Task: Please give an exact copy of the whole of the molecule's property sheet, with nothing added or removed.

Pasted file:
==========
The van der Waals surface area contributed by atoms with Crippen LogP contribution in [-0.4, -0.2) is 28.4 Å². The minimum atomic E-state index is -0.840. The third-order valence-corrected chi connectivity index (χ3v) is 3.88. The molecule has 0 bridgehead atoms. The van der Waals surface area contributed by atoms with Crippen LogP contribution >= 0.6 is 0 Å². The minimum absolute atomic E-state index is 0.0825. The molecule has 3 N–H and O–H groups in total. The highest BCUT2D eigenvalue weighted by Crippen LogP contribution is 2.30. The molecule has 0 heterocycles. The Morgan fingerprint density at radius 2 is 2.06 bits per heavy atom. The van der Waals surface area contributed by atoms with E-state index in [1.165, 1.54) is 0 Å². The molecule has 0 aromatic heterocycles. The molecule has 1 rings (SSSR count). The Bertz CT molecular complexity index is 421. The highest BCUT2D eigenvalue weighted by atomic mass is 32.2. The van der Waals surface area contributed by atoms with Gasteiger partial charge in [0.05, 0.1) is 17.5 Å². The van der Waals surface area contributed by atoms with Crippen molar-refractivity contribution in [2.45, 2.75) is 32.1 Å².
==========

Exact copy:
The van der Waals surface area contributed by atoms with Crippen LogP contribution in [-0.4, -0.2) is 28.4 Å². The minimum atomic E-state index is -0.840. The third-order valence-corrected chi connectivity index (χ3v) is 3.88. The molecule has 0 bridgehead atoms. The van der Waals surface area contributed by atoms with Crippen LogP contribution >= 0.6 is 0 Å². The minimum absolute atomic E-state index is 0.0825. The molecule has 3 N–H and O–H groups in total. The highest BCUT2D eigenvalue weighted by Crippen LogP contribution is 2.30. The molecule has 0 heterocycles. The Morgan fingerprint density at radius 2 is 2.06 bits per heavy atom. The van der Waals surface area contributed by atoms with E-state index in [1.165, 1.54) is 0 Å². The molecule has 0 aromatic heterocycles. The molecule has 1 rings (SSSR count). The Bertz CT molecular complexity index is 421. The highest BCUT2D eigenvalue weighted by atomic mass is 32.2. The van der Waals surface area contributed by atoms with Gasteiger partial charge in [0.05, 0.1) is 17.5 Å². The van der Waals surface area contributed by atoms with Crippen molar-refractivity contribution in [2.45, 2.75) is 32.1 Å².